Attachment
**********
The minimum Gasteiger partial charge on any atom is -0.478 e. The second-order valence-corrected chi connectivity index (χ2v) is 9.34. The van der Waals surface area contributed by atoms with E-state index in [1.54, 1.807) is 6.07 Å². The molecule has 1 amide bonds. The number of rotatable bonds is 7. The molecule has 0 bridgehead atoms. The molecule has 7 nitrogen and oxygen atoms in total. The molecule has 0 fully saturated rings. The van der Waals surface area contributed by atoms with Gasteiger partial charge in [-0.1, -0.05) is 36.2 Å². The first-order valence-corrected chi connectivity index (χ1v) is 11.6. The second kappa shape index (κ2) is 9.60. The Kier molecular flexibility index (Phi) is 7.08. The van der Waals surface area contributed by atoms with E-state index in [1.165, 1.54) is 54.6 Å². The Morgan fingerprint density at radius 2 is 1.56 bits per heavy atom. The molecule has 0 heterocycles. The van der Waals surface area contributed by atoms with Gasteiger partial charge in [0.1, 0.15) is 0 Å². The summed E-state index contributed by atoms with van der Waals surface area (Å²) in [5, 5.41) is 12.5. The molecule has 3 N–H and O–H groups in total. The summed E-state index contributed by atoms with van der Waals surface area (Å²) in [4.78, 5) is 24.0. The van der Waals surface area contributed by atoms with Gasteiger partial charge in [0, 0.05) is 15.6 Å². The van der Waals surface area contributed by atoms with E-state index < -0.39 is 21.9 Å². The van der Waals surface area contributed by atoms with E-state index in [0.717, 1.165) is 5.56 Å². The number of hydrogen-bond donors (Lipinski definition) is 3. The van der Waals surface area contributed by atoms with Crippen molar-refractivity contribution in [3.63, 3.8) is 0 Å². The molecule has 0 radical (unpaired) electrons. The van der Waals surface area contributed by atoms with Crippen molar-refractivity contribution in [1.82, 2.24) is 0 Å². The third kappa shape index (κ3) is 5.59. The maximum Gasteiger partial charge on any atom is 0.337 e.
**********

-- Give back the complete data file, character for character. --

The minimum Gasteiger partial charge on any atom is -0.478 e. The second-order valence-corrected chi connectivity index (χ2v) is 9.34. The van der Waals surface area contributed by atoms with E-state index in [1.54, 1.807) is 6.07 Å². The molecule has 1 amide bonds. The number of rotatable bonds is 7. The molecule has 0 bridgehead atoms. The molecule has 7 nitrogen and oxygen atoms in total. The molecule has 0 fully saturated rings. The van der Waals surface area contributed by atoms with Gasteiger partial charge in [-0.1, -0.05) is 36.2 Å². The first-order valence-corrected chi connectivity index (χ1v) is 11.6. The second kappa shape index (κ2) is 9.60. The Kier molecular flexibility index (Phi) is 7.08. The van der Waals surface area contributed by atoms with E-state index in [1.165, 1.54) is 54.6 Å². The Morgan fingerprint density at radius 2 is 1.56 bits per heavy atom. The molecule has 0 heterocycles. The van der Waals surface area contributed by atoms with Gasteiger partial charge in [0.1, 0.15) is 0 Å². The summed E-state index contributed by atoms with van der Waals surface area (Å²) in [5, 5.41) is 12.5. The molecule has 3 N–H and O–H groups in total. The summed E-state index contributed by atoms with van der Waals surface area (Å²) in [4.78, 5) is 24.0. The van der Waals surface area contributed by atoms with Gasteiger partial charge in [0, 0.05) is 15.6 Å². The van der Waals surface area contributed by atoms with E-state index < -0.39 is 21.9 Å². The van der Waals surface area contributed by atoms with E-state index in [0.717, 1.165) is 5.56 Å². The number of hydrogen-bond donors (Lipinski definition) is 3. The van der Waals surface area contributed by atoms with Crippen molar-refractivity contribution in [3.63, 3.8) is 0 Å². The molecule has 0 radical (unpaired) electrons. The van der Waals surface area contributed by atoms with Crippen molar-refractivity contribution in [1.82, 2.24) is 0 Å². The third kappa shape index (κ3) is 5.59. The maximum Gasteiger partial charge on any atom is 0.337 e.